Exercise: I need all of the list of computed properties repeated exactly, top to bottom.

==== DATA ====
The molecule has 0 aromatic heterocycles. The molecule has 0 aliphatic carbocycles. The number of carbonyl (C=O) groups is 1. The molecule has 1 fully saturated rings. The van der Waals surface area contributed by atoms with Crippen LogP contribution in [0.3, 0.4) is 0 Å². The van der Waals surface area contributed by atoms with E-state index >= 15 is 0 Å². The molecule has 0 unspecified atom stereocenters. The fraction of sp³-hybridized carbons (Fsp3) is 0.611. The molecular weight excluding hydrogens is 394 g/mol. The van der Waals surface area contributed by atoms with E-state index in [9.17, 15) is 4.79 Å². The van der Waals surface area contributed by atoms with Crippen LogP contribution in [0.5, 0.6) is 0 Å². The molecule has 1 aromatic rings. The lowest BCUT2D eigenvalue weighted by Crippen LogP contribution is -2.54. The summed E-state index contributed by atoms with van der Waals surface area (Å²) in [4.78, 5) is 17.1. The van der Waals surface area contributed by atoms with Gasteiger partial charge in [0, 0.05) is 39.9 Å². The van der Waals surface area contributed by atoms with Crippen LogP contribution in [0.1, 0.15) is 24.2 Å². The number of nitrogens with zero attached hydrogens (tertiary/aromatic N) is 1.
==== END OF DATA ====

The molecule has 0 aromatic heterocycles. The molecule has 0 aliphatic carbocycles. The number of carbonyl (C=O) groups is 1. The molecule has 1 fully saturated rings. The van der Waals surface area contributed by atoms with Crippen LogP contribution in [0.3, 0.4) is 0 Å². The van der Waals surface area contributed by atoms with E-state index >= 15 is 0 Å². The molecule has 0 unspecified atom stereocenters. The fraction of sp³-hybridized carbons (Fsp3) is 0.611. The molecular weight excluding hydrogens is 394 g/mol. The van der Waals surface area contributed by atoms with E-state index in [9.17, 15) is 4.79 Å². The van der Waals surface area contributed by atoms with Crippen LogP contribution in [0.5, 0.6) is 0 Å². The molecule has 1 aromatic rings. The lowest BCUT2D eigenvalue weighted by Crippen LogP contribution is -2.54. The summed E-state index contributed by atoms with van der Waals surface area (Å²) in [4.78, 5) is 17.1. The van der Waals surface area contributed by atoms with Gasteiger partial charge in [0, 0.05) is 39.9 Å². The van der Waals surface area contributed by atoms with Crippen LogP contribution in [0.1, 0.15) is 24.2 Å². The number of nitrogens with zero attached hydrogens (tertiary/aromatic N) is 1.